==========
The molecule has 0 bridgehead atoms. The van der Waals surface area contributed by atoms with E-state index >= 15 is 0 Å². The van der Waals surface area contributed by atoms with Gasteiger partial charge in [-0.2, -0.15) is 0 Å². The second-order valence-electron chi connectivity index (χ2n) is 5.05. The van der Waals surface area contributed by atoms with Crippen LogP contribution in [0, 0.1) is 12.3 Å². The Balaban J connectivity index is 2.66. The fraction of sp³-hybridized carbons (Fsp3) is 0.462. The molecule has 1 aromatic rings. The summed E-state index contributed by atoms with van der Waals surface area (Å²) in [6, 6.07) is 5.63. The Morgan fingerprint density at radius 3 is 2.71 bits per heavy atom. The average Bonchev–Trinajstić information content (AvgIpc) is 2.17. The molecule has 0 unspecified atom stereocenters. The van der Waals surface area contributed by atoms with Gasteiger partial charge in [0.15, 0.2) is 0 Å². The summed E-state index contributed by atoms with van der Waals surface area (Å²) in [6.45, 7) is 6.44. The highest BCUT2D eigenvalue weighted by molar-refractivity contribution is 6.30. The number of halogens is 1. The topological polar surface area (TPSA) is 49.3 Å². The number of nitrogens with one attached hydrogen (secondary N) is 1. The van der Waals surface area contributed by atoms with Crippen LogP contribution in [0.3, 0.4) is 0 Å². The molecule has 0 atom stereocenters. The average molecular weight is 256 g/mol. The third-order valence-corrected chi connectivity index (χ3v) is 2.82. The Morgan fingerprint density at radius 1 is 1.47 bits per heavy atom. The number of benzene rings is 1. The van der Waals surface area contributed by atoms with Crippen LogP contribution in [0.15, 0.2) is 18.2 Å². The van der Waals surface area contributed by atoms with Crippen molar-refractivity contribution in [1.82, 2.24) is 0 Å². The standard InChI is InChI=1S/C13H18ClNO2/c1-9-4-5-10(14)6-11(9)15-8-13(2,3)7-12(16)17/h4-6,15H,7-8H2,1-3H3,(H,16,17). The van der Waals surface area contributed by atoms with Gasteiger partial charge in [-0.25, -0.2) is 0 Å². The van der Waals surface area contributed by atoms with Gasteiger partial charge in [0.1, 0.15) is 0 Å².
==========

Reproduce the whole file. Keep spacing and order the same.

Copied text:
The molecule has 0 bridgehead atoms. The van der Waals surface area contributed by atoms with E-state index >= 15 is 0 Å². The van der Waals surface area contributed by atoms with Gasteiger partial charge in [-0.2, -0.15) is 0 Å². The second-order valence-electron chi connectivity index (χ2n) is 5.05. The van der Waals surface area contributed by atoms with Crippen LogP contribution in [0, 0.1) is 12.3 Å². The Balaban J connectivity index is 2.66. The fraction of sp³-hybridized carbons (Fsp3) is 0.462. The molecule has 1 aromatic rings. The summed E-state index contributed by atoms with van der Waals surface area (Å²) in [6, 6.07) is 5.63. The Morgan fingerprint density at radius 3 is 2.71 bits per heavy atom. The average Bonchev–Trinajstić information content (AvgIpc) is 2.17. The molecule has 0 unspecified atom stereocenters. The van der Waals surface area contributed by atoms with Gasteiger partial charge in [0.15, 0.2) is 0 Å². The summed E-state index contributed by atoms with van der Waals surface area (Å²) in [6.45, 7) is 6.44. The highest BCUT2D eigenvalue weighted by molar-refractivity contribution is 6.30. The number of halogens is 1. The topological polar surface area (TPSA) is 49.3 Å². The number of nitrogens with one attached hydrogen (secondary N) is 1. The van der Waals surface area contributed by atoms with Crippen LogP contribution in [0.3, 0.4) is 0 Å². The molecule has 0 atom stereocenters. The average molecular weight is 256 g/mol. The third-order valence-corrected chi connectivity index (χ3v) is 2.82. The Morgan fingerprint density at radius 1 is 1.47 bits per heavy atom. The number of benzene rings is 1. The van der Waals surface area contributed by atoms with Crippen LogP contribution in [0.15, 0.2) is 18.2 Å². The van der Waals surface area contributed by atoms with Crippen molar-refractivity contribution in [1.82, 2.24) is 0 Å². The standard InChI is InChI=1S/C13H18ClNO2/c1-9-4-5-10(14)6-11(9)15-8-13(2,3)7-12(16)17/h4-6,15H,7-8H2,1-3H3,(H,16,17). The van der Waals surface area contributed by atoms with Gasteiger partial charge in [-0.25, -0.2) is 0 Å². The van der Waals surface area contributed by atoms with Gasteiger partial charge in [0.1, 0.15) is 0 Å².